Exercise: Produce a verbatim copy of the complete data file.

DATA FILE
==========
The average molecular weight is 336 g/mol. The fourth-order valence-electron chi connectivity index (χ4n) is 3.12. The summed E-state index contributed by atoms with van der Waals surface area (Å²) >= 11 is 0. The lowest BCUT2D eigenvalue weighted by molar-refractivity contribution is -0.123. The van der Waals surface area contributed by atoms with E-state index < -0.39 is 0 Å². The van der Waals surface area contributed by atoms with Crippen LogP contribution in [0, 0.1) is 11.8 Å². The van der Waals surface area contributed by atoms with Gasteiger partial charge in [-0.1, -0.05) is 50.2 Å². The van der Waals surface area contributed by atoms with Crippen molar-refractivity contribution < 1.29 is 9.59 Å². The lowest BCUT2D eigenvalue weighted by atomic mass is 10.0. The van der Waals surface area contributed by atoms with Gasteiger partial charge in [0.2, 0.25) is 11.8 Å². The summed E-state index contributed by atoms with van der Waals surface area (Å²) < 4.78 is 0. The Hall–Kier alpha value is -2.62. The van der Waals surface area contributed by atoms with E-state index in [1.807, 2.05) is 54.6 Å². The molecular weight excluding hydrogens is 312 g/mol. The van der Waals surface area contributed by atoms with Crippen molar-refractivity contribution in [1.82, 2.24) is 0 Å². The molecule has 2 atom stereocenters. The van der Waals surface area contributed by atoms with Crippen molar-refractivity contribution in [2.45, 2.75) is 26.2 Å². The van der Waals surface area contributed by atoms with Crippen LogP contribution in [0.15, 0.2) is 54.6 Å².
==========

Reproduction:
The average molecular weight is 336 g/mol. The fourth-order valence-electron chi connectivity index (χ4n) is 3.12. The summed E-state index contributed by atoms with van der Waals surface area (Å²) >= 11 is 0. The lowest BCUT2D eigenvalue weighted by molar-refractivity contribution is -0.123. The van der Waals surface area contributed by atoms with E-state index < -0.39 is 0 Å². The van der Waals surface area contributed by atoms with Crippen LogP contribution in [0, 0.1) is 11.8 Å². The van der Waals surface area contributed by atoms with Gasteiger partial charge in [-0.1, -0.05) is 50.2 Å². The van der Waals surface area contributed by atoms with Crippen molar-refractivity contribution < 1.29 is 9.59 Å². The lowest BCUT2D eigenvalue weighted by atomic mass is 10.0. The van der Waals surface area contributed by atoms with Gasteiger partial charge in [0.2, 0.25) is 11.8 Å². The summed E-state index contributed by atoms with van der Waals surface area (Å²) < 4.78 is 0. The Hall–Kier alpha value is -2.62. The van der Waals surface area contributed by atoms with E-state index in [1.807, 2.05) is 54.6 Å². The molecular weight excluding hydrogens is 312 g/mol. The van der Waals surface area contributed by atoms with Crippen molar-refractivity contribution in [1.82, 2.24) is 0 Å². The molecule has 2 atom stereocenters. The van der Waals surface area contributed by atoms with Crippen molar-refractivity contribution in [2.45, 2.75) is 26.2 Å². The van der Waals surface area contributed by atoms with Crippen LogP contribution in [0.15, 0.2) is 54.6 Å².